For those that know me and my blog know that I’m all about Saying NO to Auto. Goodness sake, I wrote a book about it! Today I’m sharing how to fix a picture taken in auto. Firstly, I’m a photographer with a desire to teach moms to use their fancy cameras the RIGHT way. BUT, I also think it is necessary to emphasize that it is more important to capture the moment, than to be fiddling with your camera in the moment and miss the shot. (It’s important to practice using your camera when you don’t care about the shots). I found this gem of a shot while pulling images to guest post for Lil Luna today, and sharing tips about photographing newborns.
I simply LOVE this picture. I had my friend Tamiel come in and take some pictures for me when my older kids met the baby for the first time and I adore these moments captures. My friend didn’t have any camera experience, so I quickly flipped it to auto and handed off my camera. Maybe now I’d pre set the settings and hand it off, but this was easier. My photography motto is that I’d much rather have the moment captured than worry about having it captured right…the time to learn is not in the hospital. So she snapped away, and I got lots of images like the one on top. LOVE the moment, but I needed to clean it up a bit to enjoy the capture a little more. Here are some tips if you have images that you wished looked a little prettier than what you get on Auto.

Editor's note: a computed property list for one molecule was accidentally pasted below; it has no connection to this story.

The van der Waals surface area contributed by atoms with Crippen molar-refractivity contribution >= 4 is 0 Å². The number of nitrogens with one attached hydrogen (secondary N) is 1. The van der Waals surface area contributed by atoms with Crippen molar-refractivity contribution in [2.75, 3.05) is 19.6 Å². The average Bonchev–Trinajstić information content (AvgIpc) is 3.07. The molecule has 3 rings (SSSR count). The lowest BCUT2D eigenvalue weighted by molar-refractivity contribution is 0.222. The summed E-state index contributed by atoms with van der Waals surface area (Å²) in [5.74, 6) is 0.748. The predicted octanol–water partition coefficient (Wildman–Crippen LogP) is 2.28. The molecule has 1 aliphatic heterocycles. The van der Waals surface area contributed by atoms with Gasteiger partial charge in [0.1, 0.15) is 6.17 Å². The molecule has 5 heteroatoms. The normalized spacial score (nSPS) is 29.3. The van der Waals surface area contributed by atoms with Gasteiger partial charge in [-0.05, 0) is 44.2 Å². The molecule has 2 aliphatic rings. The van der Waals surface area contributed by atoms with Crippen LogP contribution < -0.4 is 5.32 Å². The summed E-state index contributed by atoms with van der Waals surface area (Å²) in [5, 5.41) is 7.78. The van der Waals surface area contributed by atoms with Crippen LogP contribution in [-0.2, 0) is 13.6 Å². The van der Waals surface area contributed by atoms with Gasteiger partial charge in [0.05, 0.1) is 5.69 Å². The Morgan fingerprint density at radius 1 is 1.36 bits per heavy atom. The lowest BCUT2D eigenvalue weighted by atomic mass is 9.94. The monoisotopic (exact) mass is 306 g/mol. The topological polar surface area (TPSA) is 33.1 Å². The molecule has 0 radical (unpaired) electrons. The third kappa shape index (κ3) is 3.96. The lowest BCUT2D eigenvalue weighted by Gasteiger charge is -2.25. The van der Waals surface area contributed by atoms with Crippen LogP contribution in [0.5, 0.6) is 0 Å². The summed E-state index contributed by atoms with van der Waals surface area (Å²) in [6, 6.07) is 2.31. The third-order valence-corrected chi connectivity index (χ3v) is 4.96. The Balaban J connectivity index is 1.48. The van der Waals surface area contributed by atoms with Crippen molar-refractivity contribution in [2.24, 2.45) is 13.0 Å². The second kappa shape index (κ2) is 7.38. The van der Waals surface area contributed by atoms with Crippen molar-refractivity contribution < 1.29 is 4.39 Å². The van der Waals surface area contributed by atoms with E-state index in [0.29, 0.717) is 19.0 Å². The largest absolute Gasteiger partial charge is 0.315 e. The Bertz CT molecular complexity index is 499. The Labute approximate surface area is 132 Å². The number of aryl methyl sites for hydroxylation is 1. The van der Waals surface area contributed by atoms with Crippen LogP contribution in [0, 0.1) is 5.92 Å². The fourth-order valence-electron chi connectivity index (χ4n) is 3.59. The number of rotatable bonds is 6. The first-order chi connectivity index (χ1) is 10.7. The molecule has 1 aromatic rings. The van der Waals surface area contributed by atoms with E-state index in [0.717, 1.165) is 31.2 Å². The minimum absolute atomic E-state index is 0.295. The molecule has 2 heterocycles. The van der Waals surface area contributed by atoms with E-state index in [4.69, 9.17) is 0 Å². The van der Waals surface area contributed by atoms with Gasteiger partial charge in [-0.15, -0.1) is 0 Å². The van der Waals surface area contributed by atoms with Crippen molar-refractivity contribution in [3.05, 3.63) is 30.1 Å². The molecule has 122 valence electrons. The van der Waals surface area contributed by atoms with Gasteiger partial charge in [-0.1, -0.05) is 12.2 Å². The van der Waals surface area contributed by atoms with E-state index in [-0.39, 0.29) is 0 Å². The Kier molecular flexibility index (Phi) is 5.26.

Tips for cleaning up a photo taken in the Automatic Mode:
- Crop in Close–this shot was pulled back, and when I zoomed in, it made the image a much more intimate moment.
- Turn it to black and white–I’ve seen it all around the blogosphere, a picture taken on AUTO looks much better when turned to black and white. It evens out bad color temperature (too orange or too blue) and takes out a lot of distractions from the background.
- Erase out distracting t-shirt logo’s— In Photoshop, use the patch tool and clone stamp together. In Picmonkey, follow these tips for cloning and erasing. I’m basically grabbing the dark part of the shirt and “covering up” the logo’s and making it a solid shirt. After erasing the logo’s, I used the BURN tool (in photoshop) to darken the area to match the rest. I left some of the logo to see where the edges are, I just didn’t quite finish the job!
This will probably take 10-15 minutes to work little by little on erasing the distractions. It was worth it for this shot!
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